Goodbye and Good Luck, Kaggie!

By 4 years ago
Categories Limpopo and KZN
This past week we bid farewell to our dear friend and colleague, Kaggie Orrick, who is pursuing Conservation Biology post-graduate study at Columbia University, New York. Kaggie came to GVI as a volunteer on the long-term internship in July 2010. She was placed on Karongwe as the Mountain Intern, assisting with the research at our satellite camp on Mariepskop Mountain. It became clear that Kaggie’s combination of science background, passion, work initiative and amazing personality was a perfect match when the Mountain Coordinator position became available. Kaggie went on to thrive in the mountains and took our relationship with the provincial parks’ board and Pretoria University to new heights. While still in charge of the Mountain project, Kaggie developed into a fully fledged research assistant on Karongwe, leading research drives when not on Mariepskop. In October 2012, Kaggie was promoted to Karongwe Base Manager before accepting an amazing offer from Columbia University at the start of this year.
On top of her professional achievements, Kaggie’s huge ‘Cheshire cat’ smile and sense of fun will always be remembered by all who had the pleasure of working with her or volunteering at GVI Karongwe in the past 3 years. Always up for introducing team building games, fancy dress themes, celebrating American holiday s and fostering an obsession for musicals, Kaggie often took it upon herself to keep base life spontaneous and fun for all staff and volunteers.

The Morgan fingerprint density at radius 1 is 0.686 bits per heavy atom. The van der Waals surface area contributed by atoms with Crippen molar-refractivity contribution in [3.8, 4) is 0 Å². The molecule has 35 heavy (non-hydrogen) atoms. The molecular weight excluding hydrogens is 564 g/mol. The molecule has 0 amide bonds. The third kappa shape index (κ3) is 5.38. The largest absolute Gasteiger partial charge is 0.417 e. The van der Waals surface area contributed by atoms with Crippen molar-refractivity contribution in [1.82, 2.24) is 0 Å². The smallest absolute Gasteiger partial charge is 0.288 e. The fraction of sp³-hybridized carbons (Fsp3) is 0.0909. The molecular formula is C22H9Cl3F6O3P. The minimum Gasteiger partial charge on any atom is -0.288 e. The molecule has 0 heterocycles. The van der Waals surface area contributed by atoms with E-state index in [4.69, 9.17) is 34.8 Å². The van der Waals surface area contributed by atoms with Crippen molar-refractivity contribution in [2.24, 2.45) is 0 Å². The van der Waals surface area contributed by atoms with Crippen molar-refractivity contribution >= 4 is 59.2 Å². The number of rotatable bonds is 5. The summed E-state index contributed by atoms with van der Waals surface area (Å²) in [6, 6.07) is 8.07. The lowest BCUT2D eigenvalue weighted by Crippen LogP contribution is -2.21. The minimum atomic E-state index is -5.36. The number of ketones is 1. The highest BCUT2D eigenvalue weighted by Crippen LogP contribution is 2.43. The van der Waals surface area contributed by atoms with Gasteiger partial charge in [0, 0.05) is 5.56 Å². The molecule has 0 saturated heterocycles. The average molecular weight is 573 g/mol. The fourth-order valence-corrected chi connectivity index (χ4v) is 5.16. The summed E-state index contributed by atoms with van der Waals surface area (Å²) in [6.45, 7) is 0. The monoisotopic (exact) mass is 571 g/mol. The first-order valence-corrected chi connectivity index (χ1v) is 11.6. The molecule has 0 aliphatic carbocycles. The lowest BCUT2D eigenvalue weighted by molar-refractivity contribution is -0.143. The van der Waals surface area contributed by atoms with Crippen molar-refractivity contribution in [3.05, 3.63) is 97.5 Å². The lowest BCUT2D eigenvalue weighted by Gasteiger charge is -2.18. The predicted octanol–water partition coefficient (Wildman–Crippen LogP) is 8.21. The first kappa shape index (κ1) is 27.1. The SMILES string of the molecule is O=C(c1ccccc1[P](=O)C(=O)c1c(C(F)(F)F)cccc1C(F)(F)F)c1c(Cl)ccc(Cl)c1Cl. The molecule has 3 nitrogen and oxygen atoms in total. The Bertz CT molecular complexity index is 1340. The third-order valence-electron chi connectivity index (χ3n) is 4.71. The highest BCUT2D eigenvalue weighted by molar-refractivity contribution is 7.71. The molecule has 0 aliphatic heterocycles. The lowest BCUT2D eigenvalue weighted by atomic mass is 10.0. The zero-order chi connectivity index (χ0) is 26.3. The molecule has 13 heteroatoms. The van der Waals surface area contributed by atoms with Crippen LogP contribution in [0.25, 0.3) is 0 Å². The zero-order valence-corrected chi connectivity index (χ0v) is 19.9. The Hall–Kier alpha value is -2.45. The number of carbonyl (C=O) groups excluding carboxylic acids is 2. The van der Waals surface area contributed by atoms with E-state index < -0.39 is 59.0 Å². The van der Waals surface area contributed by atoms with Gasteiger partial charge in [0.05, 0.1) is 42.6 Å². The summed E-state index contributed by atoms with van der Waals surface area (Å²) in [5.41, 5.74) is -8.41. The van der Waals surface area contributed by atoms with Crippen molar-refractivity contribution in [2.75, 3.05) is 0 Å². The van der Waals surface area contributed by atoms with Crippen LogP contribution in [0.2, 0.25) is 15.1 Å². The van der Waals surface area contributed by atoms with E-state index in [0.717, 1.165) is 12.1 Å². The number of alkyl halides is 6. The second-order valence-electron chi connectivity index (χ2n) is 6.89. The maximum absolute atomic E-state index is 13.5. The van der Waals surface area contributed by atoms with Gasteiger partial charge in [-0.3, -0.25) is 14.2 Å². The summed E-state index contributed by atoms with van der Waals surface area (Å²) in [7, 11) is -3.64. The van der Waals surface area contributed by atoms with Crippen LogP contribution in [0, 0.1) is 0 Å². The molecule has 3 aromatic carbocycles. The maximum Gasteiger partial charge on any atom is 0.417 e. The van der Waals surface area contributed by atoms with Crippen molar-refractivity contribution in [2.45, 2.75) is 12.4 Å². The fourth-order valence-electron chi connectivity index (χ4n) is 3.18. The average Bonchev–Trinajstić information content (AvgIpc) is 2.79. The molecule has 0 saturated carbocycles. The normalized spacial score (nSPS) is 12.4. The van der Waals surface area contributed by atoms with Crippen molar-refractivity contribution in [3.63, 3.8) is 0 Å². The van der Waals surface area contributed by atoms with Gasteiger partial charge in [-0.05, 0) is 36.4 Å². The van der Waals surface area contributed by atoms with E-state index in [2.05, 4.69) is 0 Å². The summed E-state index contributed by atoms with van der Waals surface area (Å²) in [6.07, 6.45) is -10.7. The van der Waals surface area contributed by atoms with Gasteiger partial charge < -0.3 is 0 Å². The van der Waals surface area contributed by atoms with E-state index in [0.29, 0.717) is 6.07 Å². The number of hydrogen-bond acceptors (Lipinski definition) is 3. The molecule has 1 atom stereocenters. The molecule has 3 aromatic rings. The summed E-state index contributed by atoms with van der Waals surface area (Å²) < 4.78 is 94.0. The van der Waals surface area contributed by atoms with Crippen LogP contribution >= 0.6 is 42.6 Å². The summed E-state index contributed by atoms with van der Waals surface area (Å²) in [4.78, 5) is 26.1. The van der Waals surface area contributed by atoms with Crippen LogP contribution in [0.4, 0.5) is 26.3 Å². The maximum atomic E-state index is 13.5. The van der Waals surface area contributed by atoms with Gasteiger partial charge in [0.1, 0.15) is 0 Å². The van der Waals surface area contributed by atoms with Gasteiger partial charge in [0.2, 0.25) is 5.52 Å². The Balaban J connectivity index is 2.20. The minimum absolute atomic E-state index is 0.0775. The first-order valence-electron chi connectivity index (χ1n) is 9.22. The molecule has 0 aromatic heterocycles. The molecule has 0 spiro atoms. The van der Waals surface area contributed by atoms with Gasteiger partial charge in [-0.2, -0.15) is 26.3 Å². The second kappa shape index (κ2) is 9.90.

Kaggie fell in love with Karongwe’s hyaenas and can be considered an authority on them at the moment, especially on their identification! In terms of wildlife sightings, Kaggie sure did have her fair share of luck. She was one of the first to see Ketswiri’s 5 cubs in 2011 (Read all about that here), got to see the Cheetah boys make an impala kill right in front of her when she was on foot, saw two pangolins in her last two months and nearly took a ‘bush pee’ on Tsavo the leopard who emerged from the bushes mere seconds later.
Kaggie, we can’t wish you enough luck on your next adventure – and what a contrast ‘The Big Apple’ will be to Karongwe! We will miss you dearly and hope to have you as a research partner in the not-too-distant future.

 Enjoy the following photos of Kaggie in her element!